Tonight we honor Anne not merely for the consequences of these good deeds but also for the example that she sets as a lifelong Southerner of goodwill. In the 1950s, Anne and her husband Carl stood up against the tyranny of the witch hunt which Joe McCarthy and the U.S. Committee on Un-American Activities led and which Southern segregationist governors and members of Congress used to terrorize people who simply believed in integration. More than virtually all other Southerners—at times more than the leaders of the Southern Regional Council—Anne understood the devastation that would befall the South, and did, when people replied to the accusation, “Communist” with the reply, “Not me!” She knew that that reply only gave strength to the corrupted accusations and only divided Southerners of goodwill into ineffectiveness. It is a testament to her mettle not only that she gave us that example, but that she forgave us for having not understood it early enough.
Another of Anne’s exquisite examples comes from her insight and her faith in what I would call the beloved community. Before many others, Anne saw the connections between various social movements that came in time and different eras, various movements of different people with different urges. She saw the labor movement and the civil rights movement had very important connections—that they were in many ways one. She was one of the first white Southerners to understand the important connections between the civil rights movement the anti-war movement (Vietnam) and the poor peoples movement. She understood this lineage and these connections. I remember in 1969, after perhaps the most deadly year of our recent political history, Anne Braden went to Tuscaloosa, Alabama, to speak to a group of black and white students and community folks about how their work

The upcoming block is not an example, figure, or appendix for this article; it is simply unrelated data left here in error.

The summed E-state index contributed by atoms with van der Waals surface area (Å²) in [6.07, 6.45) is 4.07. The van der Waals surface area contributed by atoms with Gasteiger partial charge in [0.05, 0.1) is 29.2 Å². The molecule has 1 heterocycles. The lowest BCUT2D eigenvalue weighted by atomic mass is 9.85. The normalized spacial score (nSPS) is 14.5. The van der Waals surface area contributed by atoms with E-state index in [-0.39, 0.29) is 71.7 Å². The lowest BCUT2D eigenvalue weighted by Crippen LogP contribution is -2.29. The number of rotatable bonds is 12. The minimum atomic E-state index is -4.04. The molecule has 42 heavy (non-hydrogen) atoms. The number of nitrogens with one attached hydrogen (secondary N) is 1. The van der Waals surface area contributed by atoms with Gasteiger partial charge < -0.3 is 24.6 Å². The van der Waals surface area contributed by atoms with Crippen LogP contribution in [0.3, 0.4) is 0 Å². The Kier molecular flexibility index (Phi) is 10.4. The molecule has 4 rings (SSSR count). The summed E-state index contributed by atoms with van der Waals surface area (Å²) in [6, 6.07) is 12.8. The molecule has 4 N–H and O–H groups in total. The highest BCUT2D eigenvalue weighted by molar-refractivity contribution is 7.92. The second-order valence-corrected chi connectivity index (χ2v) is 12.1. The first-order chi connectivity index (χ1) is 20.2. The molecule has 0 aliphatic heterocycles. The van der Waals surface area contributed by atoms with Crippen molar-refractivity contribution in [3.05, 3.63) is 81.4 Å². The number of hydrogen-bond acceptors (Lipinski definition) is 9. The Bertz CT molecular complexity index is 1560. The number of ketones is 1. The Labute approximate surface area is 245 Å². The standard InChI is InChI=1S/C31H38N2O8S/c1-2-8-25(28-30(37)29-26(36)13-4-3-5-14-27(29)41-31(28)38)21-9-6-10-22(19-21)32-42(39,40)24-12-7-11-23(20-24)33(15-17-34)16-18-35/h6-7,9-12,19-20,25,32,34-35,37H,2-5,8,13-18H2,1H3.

in civil rights and their work on anti-war activities were in fact one and the same. She made those connections far better than any of us ever did, and she was able to forge them in many other places with a sense of common purpose which enlivened, deepened and enabled the local work for social and political change.